And why in the world are there holes dug all over the field? Their friend Max meets up with them as they have word of a secret letter in code from his father that may have something to do with their old adversary Lord Ardmore. Information he doesn’t want out. And just like that they become the hunted.

This is such a good series. Verity is a powerful character and has an attitude I love. Can’t wait to see what she gets in to next!

NetGalley/ October 6, 2020 by Kensington


 


Bronte’s Mistress by Finola Austin

Bronte's Mistress

This dazzling debut novel for fans of Mrs. Poe and Longbourn explores the scandalous historical love affair between Branwell Brontë and Lydia Robinson, giving voice to the woman who allegedly corrupted her son’s innocent tutor and brought down the entire Brontë family.

This is a tale of Branwell Bronte and Lydia Robinson, the mistress of Thorp Green Hall. It is 1843 in Yorkshire and Lydia has suffered not one but two devastating losses this year. Her mother and her youngest daughter.

She doesn’t get much sympathy from her husband, who all but ignores her and the children, and to be honest, she isn’t a very sympathetic character. 

She already has one Bronte sister tutoring her teenage daughters but now has hired a tutor for her only son. And Branwell is the lucky chap. Down on his own luck, at loose ends and fighting his own demons while dealing with his own rather odd family.

He is very passionate about life, the theater, and music and regales them with tales of his sisters, but under the surface, you can just feel the rather manic energy and short temper. As the two begin an illicit relationship, he gets more and more erratic and Lydia knows she must end things to keep her own reputation intact and before those pesky sisters get involved.

 

NetGalley Review/ August 4th, 2020 by Atria Books

CROSSINGS by ALEX LANDRAGIN

Crossings

Crossings is an unforgettable and explosive genre-bending debut—a novel in three parts, designed to be read in two different directions, spanning a hundred and fifty years and seven lifetimes.

Paris. About to be overrun with Nazis is not the best place for a not only German man but a Jewish one as well. As all-around is chaos and fear, a courier arrives at his bookbinding shop with a manuscript from a Baronness who would like it re-bound in the red leather she sends with it.

Inside are three stories, very unlikely tales. When the Nazis arrive the manuscript is forgotten for a bit and when he retrieves it he keeps it. Later he learns it can be read two ways. Straight through or in a very different way. The fantastical tale is hard to believe and takes us all over the world. The one commonality is Charles Baudelaire. He wrote at least the first one and a lot of this content is about him and a mysterious woman.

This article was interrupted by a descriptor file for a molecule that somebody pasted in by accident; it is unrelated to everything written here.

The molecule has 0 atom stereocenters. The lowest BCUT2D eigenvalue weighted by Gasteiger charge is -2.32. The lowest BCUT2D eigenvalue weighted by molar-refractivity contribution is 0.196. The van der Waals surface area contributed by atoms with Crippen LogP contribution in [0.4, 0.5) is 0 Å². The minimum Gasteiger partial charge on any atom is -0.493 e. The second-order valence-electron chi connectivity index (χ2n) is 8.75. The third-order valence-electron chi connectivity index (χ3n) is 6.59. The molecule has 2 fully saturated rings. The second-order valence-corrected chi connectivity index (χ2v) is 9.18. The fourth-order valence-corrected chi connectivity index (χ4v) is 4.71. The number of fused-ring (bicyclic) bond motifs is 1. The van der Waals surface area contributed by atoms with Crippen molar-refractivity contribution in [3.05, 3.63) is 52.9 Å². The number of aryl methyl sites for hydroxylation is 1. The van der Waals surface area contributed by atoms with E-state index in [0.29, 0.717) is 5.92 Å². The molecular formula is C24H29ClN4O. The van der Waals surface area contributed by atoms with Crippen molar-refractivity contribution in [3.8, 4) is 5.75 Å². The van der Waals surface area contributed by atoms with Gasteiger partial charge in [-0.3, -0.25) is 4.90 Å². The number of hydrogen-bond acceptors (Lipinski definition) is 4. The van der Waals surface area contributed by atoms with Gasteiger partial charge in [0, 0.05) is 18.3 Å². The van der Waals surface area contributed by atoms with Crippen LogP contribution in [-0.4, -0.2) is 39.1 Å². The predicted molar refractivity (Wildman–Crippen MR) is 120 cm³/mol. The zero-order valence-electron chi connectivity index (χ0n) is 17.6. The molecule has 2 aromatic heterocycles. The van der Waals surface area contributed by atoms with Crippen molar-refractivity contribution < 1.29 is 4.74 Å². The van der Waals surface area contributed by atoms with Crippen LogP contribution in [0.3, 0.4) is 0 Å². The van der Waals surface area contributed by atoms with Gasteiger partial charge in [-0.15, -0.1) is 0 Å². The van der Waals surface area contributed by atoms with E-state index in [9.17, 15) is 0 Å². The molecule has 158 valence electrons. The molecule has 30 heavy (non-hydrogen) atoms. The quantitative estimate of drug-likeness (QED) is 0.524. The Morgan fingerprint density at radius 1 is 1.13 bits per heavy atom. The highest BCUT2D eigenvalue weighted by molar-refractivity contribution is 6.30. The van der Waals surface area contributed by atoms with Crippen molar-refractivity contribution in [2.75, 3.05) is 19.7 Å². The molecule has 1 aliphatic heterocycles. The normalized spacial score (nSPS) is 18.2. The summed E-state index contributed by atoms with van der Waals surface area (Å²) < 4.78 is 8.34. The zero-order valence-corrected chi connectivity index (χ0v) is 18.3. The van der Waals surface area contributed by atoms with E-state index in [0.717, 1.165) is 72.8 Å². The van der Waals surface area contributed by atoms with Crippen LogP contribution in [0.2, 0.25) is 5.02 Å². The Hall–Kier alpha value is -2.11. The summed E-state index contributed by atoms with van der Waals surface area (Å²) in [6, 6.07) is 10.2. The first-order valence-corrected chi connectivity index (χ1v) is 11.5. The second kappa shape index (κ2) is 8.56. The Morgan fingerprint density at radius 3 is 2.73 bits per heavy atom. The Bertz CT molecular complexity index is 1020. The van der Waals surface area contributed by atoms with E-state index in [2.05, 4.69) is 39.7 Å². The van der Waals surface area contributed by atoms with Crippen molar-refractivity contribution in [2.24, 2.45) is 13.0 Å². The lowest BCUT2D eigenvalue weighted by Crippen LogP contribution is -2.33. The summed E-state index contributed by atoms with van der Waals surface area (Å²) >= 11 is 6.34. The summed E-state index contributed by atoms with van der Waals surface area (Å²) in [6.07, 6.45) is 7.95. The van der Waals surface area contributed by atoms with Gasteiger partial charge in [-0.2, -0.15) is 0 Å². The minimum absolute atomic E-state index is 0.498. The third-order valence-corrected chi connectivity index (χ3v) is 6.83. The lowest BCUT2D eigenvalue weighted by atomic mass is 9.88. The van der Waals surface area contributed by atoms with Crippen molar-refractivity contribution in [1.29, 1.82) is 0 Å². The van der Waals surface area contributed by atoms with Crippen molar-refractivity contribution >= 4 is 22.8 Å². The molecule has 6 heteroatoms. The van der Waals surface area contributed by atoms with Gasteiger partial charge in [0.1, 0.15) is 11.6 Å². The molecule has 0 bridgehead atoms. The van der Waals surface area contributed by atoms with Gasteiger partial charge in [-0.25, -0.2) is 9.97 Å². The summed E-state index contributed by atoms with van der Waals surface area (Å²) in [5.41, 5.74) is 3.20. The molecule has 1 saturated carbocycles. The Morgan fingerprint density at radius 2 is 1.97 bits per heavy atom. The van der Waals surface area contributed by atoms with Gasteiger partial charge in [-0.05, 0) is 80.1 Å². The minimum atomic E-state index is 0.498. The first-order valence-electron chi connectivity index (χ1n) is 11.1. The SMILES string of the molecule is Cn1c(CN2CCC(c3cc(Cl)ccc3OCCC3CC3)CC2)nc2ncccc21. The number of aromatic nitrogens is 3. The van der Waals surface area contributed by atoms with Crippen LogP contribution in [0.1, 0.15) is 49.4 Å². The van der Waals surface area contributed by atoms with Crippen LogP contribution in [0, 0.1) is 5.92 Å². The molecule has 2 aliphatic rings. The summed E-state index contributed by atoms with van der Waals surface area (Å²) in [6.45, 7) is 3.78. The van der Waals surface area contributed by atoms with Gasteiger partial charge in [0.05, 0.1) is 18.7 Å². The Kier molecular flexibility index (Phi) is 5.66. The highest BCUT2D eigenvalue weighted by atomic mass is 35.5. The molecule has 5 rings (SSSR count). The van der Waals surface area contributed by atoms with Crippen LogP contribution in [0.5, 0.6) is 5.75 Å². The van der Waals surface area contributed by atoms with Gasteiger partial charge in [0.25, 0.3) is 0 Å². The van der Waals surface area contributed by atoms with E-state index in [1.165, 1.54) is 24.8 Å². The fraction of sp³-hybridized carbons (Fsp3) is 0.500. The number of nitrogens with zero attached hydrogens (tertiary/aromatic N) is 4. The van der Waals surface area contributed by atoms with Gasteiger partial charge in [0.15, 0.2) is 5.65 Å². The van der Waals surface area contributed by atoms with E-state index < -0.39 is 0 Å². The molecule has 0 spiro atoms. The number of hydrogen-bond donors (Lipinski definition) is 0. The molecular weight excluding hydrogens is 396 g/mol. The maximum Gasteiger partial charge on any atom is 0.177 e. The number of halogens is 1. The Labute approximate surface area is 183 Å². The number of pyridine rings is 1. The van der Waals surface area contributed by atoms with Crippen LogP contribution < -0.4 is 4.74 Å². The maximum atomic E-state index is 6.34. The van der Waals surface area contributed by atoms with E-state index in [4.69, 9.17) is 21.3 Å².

That is all I am saying here. This was something I have never seen a writer attempt. The word Epic comes to mind. The planning and detail this took are beyond anything I’ve seen.

Personally, I read it both ways and understood everything just fine. Although at one point I took a few notes to keep everyone straight.

Historical Fiction mixed with fact and fantasy. Well Done!

NetGalley/ St. Martin’s Press July 28,2020

A Lady’s Guide to Mischief and Murder by Dianne Freeman

A Lady's Guide to Mischief and Murder (A Countess of Harleigh Mystery, #3)

A Countess of Harleigh Mystery #3

In Dianne Freeman’s charming Victorian-era mystery series, Frances Wynn, the American-born Countess of Harleigh, finds her sister’s wedding threatened by a vow of vengeance.

This is one of my favorite Historical Fiction Cozy Mystery series! Frances Wynn, an American whose overbearing mother pushed her into a miserable marriage for a title in the British aristocracy, has been a widow for a while now. Living in London with her daughter and now her sister Lily who has fallen head over heels in love with Leo.

George and Frances are keeping their engagement secret until after Lily is wed. Unfortunately, Leo and Lily jumped the gun and are now in a position of having to move the wedding forward quickly.

George comes to the rescue by having everyone to his family estate in the country and the entire party is transported to Hampshire for some hunting, riding and you just know there will be drama when the parents of the couple arrive.

But drama begins almost as soon as they arrive. Deaths, accidents, and sketchy guests are all on the menu.

Frances isn’t about to be left out of the investigation, especially when her own George may be in danger.

There is a killer on the grounds and as they set a trap for the suspect they may find themselves caught in it!

I love these characters. They are funny and strong and get themselves into the most dangerous of predicaments.

Always a pleasure!

NetGalley/July 28th, 2020 by Kensington Books